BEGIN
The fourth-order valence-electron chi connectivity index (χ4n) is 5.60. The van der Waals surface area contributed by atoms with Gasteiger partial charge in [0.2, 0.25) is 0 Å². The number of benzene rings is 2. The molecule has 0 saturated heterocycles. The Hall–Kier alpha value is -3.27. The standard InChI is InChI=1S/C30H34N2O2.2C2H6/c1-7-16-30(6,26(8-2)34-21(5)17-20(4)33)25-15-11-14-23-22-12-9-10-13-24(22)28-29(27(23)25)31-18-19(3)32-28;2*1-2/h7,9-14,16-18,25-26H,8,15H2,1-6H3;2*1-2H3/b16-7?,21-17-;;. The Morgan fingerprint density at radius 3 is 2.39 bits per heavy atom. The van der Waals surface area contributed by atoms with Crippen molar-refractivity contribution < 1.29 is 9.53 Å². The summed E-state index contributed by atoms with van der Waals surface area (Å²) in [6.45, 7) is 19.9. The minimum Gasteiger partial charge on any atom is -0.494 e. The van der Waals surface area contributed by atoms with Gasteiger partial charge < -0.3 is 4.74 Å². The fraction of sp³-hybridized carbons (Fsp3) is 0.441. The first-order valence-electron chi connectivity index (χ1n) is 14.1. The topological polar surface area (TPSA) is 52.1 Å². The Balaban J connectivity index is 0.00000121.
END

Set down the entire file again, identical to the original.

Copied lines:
The fourth-order valence-electron chi connectivity index (χ4n) is 5.60. The van der Waals surface area contributed by atoms with Gasteiger partial charge in [0.2, 0.25) is 0 Å². The number of benzene rings is 2. The molecule has 0 saturated heterocycles. The Hall–Kier alpha value is -3.27. The standard InChI is InChI=1S/C30H34N2O2.2C2H6/c1-7-16-30(6,26(8-2)34-21(5)17-20(4)33)25-15-11-14-23-22-12-9-10-13-24(22)28-29(27(23)25)31-18-19(3)32-28;2*1-2/h7,9-14,16-18,25-26H,8,15H2,1-6H3;2*1-2H3/b16-7?,21-17-;;. The Morgan fingerprint density at radius 3 is 2.39 bits per heavy atom. The van der Waals surface area contributed by atoms with Crippen molar-refractivity contribution < 1.29 is 9.53 Å². The summed E-state index contributed by atoms with van der Waals surface area (Å²) in [6.45, 7) is 19.9. The minimum Gasteiger partial charge on any atom is -0.494 e. The van der Waals surface area contributed by atoms with Gasteiger partial charge < -0.3 is 4.74 Å². The fraction of sp³-hybridized carbons (Fsp3) is 0.441. The first-order valence-electron chi connectivity index (χ1n) is 14.1. The topological polar surface area (TPSA) is 52.1 Å². The Balaban J connectivity index is 0.00000121.